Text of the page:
Doris Otterson (1913-1999)

Doris Otterson and Mary Smith, sisters.
Photo: Smith family album.
Doris Otterson as a nurse in 1945.
Photo: Otterson family album.

Hospital nurse, midwife and devoted evangelical Christian, Doris Otterson never married. Instead, she found her purpose in life in the thousands of babies she delivered and in serving her local community and church. Decades after her death, she is still fondly remembered at her church in Nottingham in the English Midlands.

Doris Otterson (1913 - 1999)

  • Born in Sunderland, Durham, England
  • Died Nottingham, Nottinghamshire, England
  • Never married

Top right and below: Doris Otterson as a hospital nurse in 1945, probably at the Royal Infirmary in Sunderland.

Top left:  Doris, left, with elder sister Mary Otterson Smith at a seaside town, probably in her late 50s.

WRITING A SHORT AUTOBIOGRAPHICAL NOTE after she had retired from midwifery, Doris Otterson recorded that during her life she had delivered 4,365 babies.

Being a midwife and nurse was one of her two great loves. Her other one was her religious faith and church community.  Doris was a woman of strong convictions, and fearless in sharing them. After every birth, she would ask to say a prayer with the mother and then leave a religious tract. As far as is known, she was never refused.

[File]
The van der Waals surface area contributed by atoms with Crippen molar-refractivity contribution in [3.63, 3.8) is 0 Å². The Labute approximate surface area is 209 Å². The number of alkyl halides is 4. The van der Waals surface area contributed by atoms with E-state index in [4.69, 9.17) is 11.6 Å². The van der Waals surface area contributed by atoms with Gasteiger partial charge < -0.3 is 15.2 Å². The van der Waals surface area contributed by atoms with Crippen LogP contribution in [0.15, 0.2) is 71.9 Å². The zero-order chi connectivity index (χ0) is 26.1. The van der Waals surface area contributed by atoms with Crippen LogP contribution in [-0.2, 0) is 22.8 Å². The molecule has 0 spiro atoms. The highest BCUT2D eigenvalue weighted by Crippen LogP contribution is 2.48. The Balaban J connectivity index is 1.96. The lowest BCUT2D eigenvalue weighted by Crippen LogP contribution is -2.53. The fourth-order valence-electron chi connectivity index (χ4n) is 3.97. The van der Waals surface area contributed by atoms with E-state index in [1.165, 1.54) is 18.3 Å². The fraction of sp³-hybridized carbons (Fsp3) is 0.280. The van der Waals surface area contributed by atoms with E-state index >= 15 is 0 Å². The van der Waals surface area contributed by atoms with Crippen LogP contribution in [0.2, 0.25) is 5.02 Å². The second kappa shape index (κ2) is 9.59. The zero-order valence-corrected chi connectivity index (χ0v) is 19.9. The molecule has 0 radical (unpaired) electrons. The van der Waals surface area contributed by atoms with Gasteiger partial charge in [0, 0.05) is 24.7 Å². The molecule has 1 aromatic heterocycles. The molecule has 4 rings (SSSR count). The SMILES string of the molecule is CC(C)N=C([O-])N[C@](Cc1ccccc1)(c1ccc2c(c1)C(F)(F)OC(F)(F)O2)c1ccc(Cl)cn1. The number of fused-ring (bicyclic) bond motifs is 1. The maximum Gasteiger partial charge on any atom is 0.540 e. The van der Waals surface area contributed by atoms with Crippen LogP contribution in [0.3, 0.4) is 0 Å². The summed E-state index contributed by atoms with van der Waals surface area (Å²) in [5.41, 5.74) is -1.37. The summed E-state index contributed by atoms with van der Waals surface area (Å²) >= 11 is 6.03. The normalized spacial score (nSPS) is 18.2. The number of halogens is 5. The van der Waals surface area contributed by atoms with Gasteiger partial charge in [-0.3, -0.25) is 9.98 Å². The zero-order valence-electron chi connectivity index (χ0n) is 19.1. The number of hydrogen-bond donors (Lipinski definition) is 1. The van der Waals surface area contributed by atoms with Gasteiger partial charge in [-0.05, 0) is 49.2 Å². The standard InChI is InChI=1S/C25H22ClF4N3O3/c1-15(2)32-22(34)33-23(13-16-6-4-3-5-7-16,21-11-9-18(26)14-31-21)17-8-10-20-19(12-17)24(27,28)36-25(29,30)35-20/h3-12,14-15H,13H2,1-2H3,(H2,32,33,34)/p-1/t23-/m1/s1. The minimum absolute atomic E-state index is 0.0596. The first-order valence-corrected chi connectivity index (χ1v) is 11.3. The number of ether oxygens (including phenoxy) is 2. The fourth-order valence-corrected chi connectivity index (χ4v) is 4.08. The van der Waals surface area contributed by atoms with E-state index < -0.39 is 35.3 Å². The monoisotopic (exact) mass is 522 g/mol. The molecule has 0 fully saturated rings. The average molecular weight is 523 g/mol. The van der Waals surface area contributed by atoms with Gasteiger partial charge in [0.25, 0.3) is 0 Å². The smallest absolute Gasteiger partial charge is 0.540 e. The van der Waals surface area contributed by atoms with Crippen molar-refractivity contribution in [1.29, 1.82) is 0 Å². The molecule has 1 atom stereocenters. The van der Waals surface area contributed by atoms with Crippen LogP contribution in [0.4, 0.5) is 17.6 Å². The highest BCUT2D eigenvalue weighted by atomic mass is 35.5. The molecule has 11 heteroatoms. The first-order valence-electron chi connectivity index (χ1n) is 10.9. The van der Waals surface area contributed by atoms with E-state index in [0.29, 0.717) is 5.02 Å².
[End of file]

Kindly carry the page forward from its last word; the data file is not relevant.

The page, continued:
Those convictions had their roots earlier in her life. Before World War 2, Doris was close friends with a young man in her home town of Sunderland, County Durham, and it is believed they were planning to be married. Tragically, he died - not from the war, but from a road accident when he was knocked down. Doris rarely if ever spoke about this later in her life. In the same autobiographical note in one of the church journals,  she refers simply to a "traumatic episode."

Doris Otterson, nurse.
Photo: Otterson family album.
Doris Otterson, midwife and nurse.
Photo: Otterson family album.
Doris Otterson as hospital night sister.
Photo: Otterson family album.

Above:  Doris Otterson as nurse and hospital night sister.
Below:  The house at 19 Lutterell Way, West Bridgford, Nottingham. Doris's parents shared this house with her in their later years. After they died, her longtime friend, Sybil Warrington, moved in with Doris and stayed in the house after Doris's death in 1999.

19 Lutterell Way, West Bridgford, Nottingham
Photo: Michael Otterson